Talk to your doctor, nurse or pharmacist if you have any concerns about how this vaccine is to be given.
How much is given
Adults and children over the age of 36 months: 0.5 mL
Children from 6 to 35 months: 0.25 mL
How it is given
The injection may be given in the upper arm muscle.
For some people with bleeding problems, the injection may need to be given under the skin (subcutaneously).
Influvac should never be given intravenously.
When it is given
Influvac is generally given as a single dose each year during autumn.
For some people, particularly those with low immunity, and children (aged 6 months to 9 years) who are receiving influenza vaccination for the first time, a second dose should be given 4 weeks after the first dose. However, one dose is sufficient for most people and especially those who have been vaccinated against influenza in an earlier year.
If a dose is missed
Talk to your doctor or nurse and arrange another visit as soon as possible.
AFTER RECEIVING INFLUVAC
Things to be careful of
Be careful driving or operating machinery until you know how Influvac affects you.
Influvac should not normally interfere with your ability to drive a car or operate machinery. But in some people vaccination can cause dizziness or light-headedness. Make sure you know how you react to Influvac before you drive a car, operate machinery, or do anything that could be dangerous if you are dizzy or light-headed.
Tell your doctor, nurse or pharmacist as soon as possible if you do not feel well during or after having had a dose of Influvac.
Influvac helps protect most people from influenza, but it may have unwanted side effects in a few people. All medicines and vaccines can have side effects. Sometimes they are serious; most of the time they are not. Some side effects may need medical treatment.
Ask your doctor, nurse or pharmacist to answer any questions you may have.
Most unwanted effects with Influvac are mild and usually clear up within a few days. These effects, as with other vaccines, generally occur around the injection site.
Tell your doctor as soon as possible if you notice any of the following:
- redness, swelling, a hard lump, soreness, bruising or itching around the injection site
- fever, chills, headache, malaise (generally unwell)
- muscle aches and pains
MORE SERIOUS EFFECTS THAT MAY OCCUR RARELY
As with all vaccines given by injection there is a very small risk of serious allergic reaction. Tell your doctor immediately, or go to Accident and Emergency at your nearest hospital, if you notice any of the following:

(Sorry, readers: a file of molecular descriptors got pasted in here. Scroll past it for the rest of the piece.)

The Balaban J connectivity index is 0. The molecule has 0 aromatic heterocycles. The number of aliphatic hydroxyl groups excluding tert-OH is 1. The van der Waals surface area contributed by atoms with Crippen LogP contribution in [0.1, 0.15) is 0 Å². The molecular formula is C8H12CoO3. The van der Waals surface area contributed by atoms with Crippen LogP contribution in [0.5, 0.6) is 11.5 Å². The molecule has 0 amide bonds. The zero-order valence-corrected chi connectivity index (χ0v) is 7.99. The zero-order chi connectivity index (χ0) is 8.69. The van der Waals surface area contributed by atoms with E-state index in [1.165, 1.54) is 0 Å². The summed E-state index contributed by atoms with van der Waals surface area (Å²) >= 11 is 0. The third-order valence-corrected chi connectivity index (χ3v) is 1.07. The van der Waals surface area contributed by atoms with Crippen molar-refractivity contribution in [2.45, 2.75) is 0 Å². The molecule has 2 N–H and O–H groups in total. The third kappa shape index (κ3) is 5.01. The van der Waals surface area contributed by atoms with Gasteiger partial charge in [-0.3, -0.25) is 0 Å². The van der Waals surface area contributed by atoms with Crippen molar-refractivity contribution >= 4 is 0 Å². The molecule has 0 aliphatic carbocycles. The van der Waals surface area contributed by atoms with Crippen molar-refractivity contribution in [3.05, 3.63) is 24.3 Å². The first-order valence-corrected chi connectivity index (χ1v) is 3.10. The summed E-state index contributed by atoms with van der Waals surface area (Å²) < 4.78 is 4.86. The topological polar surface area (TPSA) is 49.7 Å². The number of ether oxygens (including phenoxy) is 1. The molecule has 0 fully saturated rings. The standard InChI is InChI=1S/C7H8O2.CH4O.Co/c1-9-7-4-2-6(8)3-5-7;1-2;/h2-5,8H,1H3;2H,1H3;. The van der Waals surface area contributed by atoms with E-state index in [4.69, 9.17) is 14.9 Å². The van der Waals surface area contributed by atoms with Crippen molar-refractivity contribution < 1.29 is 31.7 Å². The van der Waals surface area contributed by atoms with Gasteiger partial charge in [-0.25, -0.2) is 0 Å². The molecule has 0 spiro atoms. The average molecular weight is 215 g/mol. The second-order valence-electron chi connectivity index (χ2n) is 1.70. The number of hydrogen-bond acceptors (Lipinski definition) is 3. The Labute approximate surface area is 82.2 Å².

- swelling of limbs, face, eyes, inside of nose, mouth or throat
- shortness of breath, breathing or swallowing difficulties
- hives, itching (especially of the hands or feet), reddening of skin (especially around the ears), or severe skin reactions
- unusual tiredness or weakness that is sudden and severe.
As with all vaccines given by injection there is a very small risk of such reactions. Allergy to Influvac is rare. Any such severe reactions will usually occur within the first few hours of vaccination.
Tell your doctor if you notice anything else that is making you feel unwell.
Other side effects not listed above may occur during or soon after a dose of vaccine.
Do not be alarmed by this list of possible side effects.
You may not experience any of them.
Influvac is usually stored at the pharmacy or at the doctor's clinic or surgery.
If you need to store the vaccine, always:
- Keep Influvac in the refrigerator stored between +2°C and +8°C. THE PACK SHOULD NEVER BE FROZEN. FREEZING DESTROYS THE VACCINE.
- Keep the vaccine out of the reach of children.
- Keep Influvac in the original pack until it is time for it to be given.
Ask your pharmacist what to do with any left over Influvac that has expired or has not been used.
What it looks like
Influvac is a clear, colourless liquid.
Packs of 1 or 10 pre-filled (0.5 mL) glass syringes. AUST R 215555
Each 0.5 mL dose of Influvac contains three types of influenza virus fragments in a phosphate buffered salt solution.
- H1N1 strain 15 micrograms
- H3N2 strain 15 micrograms
- B strain 15 micrograms
- potassium chloride, monobasic potassium phosphate, dibasic sodium phosphate, sodium chloride, calcium chloride dihydrate, magnesium chloride hexahydrate and water for injections.
The vaccine also contains limited quantities of egg protein, formaldehyde, cetrimonium bromide, polysorbate 80 and gentamicin.
Influvac is not made with any human blood or blood products, or any other substances of human origin.
Influvac is manufactured in The Netherlands for:
BGP Products Pty Ltd
Level 1, 30 The Bond
30-34 Hickson Road
Millers Point NSW 2000
This leaflet was prepared: